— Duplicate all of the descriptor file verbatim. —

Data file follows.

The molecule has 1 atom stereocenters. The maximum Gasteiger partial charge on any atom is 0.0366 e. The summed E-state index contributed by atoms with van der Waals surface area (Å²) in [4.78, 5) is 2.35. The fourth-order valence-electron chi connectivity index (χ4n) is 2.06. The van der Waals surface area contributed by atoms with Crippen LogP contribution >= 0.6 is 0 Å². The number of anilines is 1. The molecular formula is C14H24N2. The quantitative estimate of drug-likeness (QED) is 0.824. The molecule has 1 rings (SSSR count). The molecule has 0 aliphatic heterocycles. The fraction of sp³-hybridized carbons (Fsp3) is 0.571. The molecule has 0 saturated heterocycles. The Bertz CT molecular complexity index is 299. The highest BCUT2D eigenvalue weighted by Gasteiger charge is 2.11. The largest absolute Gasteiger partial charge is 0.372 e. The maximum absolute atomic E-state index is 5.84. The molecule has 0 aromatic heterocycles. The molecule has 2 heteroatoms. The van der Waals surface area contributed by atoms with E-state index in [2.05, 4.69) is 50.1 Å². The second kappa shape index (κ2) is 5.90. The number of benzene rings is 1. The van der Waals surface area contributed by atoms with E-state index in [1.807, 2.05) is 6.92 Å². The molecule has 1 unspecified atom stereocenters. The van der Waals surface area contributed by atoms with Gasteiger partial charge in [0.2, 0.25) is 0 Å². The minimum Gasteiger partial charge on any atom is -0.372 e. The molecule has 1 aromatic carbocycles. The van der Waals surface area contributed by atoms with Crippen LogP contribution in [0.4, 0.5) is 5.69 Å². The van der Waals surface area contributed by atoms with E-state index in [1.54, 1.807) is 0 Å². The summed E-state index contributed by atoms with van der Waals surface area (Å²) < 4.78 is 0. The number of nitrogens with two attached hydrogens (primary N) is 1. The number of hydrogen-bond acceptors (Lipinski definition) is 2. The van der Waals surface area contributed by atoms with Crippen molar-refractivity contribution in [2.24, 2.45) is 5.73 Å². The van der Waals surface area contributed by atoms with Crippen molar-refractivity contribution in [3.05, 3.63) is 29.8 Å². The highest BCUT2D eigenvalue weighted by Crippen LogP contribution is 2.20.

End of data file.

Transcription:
The molecule has 1 atom stereocenters. The maximum Gasteiger partial charge on any atom is 0.0366 e. The summed E-state index contributed by atoms with van der Waals surface area (Å²) in [4.78, 5) is 2.35. The fourth-order valence-electron chi connectivity index (χ4n) is 2.06. The van der Waals surface area contributed by atoms with Crippen LogP contribution >= 0.6 is 0 Å². The number of anilines is 1. The molecular formula is C14H24N2. The quantitative estimate of drug-likeness (QED) is 0.824. The molecule has 1 rings (SSSR count). The molecule has 0 aliphatic heterocycles. The fraction of sp³-hybridized carbons (Fsp3) is 0.571. The molecule has 0 saturated heterocycles. The Bertz CT molecular complexity index is 299. The highest BCUT2D eigenvalue weighted by Gasteiger charge is 2.11. The largest absolute Gasteiger partial charge is 0.372 e. The maximum absolute atomic E-state index is 5.84. The molecule has 0 aromatic heterocycles. The molecule has 2 heteroatoms. The van der Waals surface area contributed by atoms with E-state index in [2.05, 4.69) is 50.1 Å². The second kappa shape index (κ2) is 5.90. The number of benzene rings is 1. The van der Waals surface area contributed by atoms with E-state index in [1.807, 2.05) is 6.92 Å². The molecule has 1 unspecified atom stereocenters. The van der Waals surface area contributed by atoms with Gasteiger partial charge in [0.2, 0.25) is 0 Å². The minimum Gasteiger partial charge on any atom is -0.372 e. The molecule has 1 aromatic carbocycles. The van der Waals surface area contributed by atoms with Crippen LogP contribution in [0.4, 0.5) is 5.69 Å². The van der Waals surface area contributed by atoms with E-state index in [1.54, 1.807) is 0 Å². The summed E-state index contributed by atoms with van der Waals surface area (Å²) < 4.78 is 0. The number of nitrogens with two attached hydrogens (primary N) is 1. The number of hydrogen-bond acceptors (Lipinski definition) is 2. The van der Waals surface area contributed by atoms with Crippen molar-refractivity contribution in [2.24, 2.45) is 5.73 Å². The van der Waals surface area contributed by atoms with Crippen molar-refractivity contribution in [3.05, 3.63) is 29.8 Å². The highest BCUT2D eigenvalue weighted by Crippen LogP contribution is 2.20.